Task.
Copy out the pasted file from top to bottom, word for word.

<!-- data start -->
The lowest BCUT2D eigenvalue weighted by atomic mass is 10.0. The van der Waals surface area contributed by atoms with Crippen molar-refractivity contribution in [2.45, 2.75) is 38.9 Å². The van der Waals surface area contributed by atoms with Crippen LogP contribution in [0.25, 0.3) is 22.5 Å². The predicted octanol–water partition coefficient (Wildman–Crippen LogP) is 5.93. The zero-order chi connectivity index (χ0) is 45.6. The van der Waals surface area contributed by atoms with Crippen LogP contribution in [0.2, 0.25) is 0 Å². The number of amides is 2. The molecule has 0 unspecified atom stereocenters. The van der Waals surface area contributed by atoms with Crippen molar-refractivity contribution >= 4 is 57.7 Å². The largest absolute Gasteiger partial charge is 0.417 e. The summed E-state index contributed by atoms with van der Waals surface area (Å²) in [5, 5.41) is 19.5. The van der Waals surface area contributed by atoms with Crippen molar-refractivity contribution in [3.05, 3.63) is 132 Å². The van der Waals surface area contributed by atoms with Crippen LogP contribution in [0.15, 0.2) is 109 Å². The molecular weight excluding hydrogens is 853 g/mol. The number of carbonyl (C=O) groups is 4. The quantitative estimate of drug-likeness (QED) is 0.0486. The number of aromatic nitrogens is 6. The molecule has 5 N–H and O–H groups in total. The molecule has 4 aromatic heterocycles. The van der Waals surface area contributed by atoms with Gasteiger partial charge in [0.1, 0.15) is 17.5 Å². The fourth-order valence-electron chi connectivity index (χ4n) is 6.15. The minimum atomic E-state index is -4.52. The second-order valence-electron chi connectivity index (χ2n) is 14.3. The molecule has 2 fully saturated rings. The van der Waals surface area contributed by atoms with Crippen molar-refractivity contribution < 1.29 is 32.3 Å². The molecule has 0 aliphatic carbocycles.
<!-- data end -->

The lowest BCUT2D eigenvalue weighted by atomic mass is 10.0. The van der Waals surface area contributed by atoms with Crippen molar-refractivity contribution in [2.45, 2.75) is 38.9 Å². The van der Waals surface area contributed by atoms with Crippen LogP contribution in [0.25, 0.3) is 22.5 Å². The predicted octanol–water partition coefficient (Wildman–Crippen LogP) is 5.93. The zero-order chi connectivity index (χ0) is 45.6. The van der Waals surface area contributed by atoms with Crippen LogP contribution in [0.2, 0.25) is 0 Å². The number of amides is 2. The molecule has 0 unspecified atom stereocenters. The van der Waals surface area contributed by atoms with Crippen molar-refractivity contribution >= 4 is 57.7 Å². The largest absolute Gasteiger partial charge is 0.417 e. The summed E-state index contributed by atoms with van der Waals surface area (Å²) in [5, 5.41) is 19.5. The van der Waals surface area contributed by atoms with Crippen molar-refractivity contribution in [3.05, 3.63) is 132 Å². The van der Waals surface area contributed by atoms with Crippen LogP contribution in [0.15, 0.2) is 109 Å². The molecular weight excluding hydrogens is 853 g/mol. The number of carbonyl (C=O) groups is 4. The quantitative estimate of drug-likeness (QED) is 0.0486. The number of aromatic nitrogens is 6. The molecule has 5 N–H and O–H groups in total. The molecule has 4 aromatic heterocycles. The van der Waals surface area contributed by atoms with Gasteiger partial charge in [0.1, 0.15) is 17.5 Å². The fourth-order valence-electron chi connectivity index (χ4n) is 6.15. The minimum atomic E-state index is -4.52. The second-order valence-electron chi connectivity index (χ2n) is 14.3. The molecule has 2 fully saturated rings. The van der Waals surface area contributed by atoms with Crippen molar-refractivity contribution < 1.29 is 32.3 Å². The molecule has 0 aliphatic carbocycles.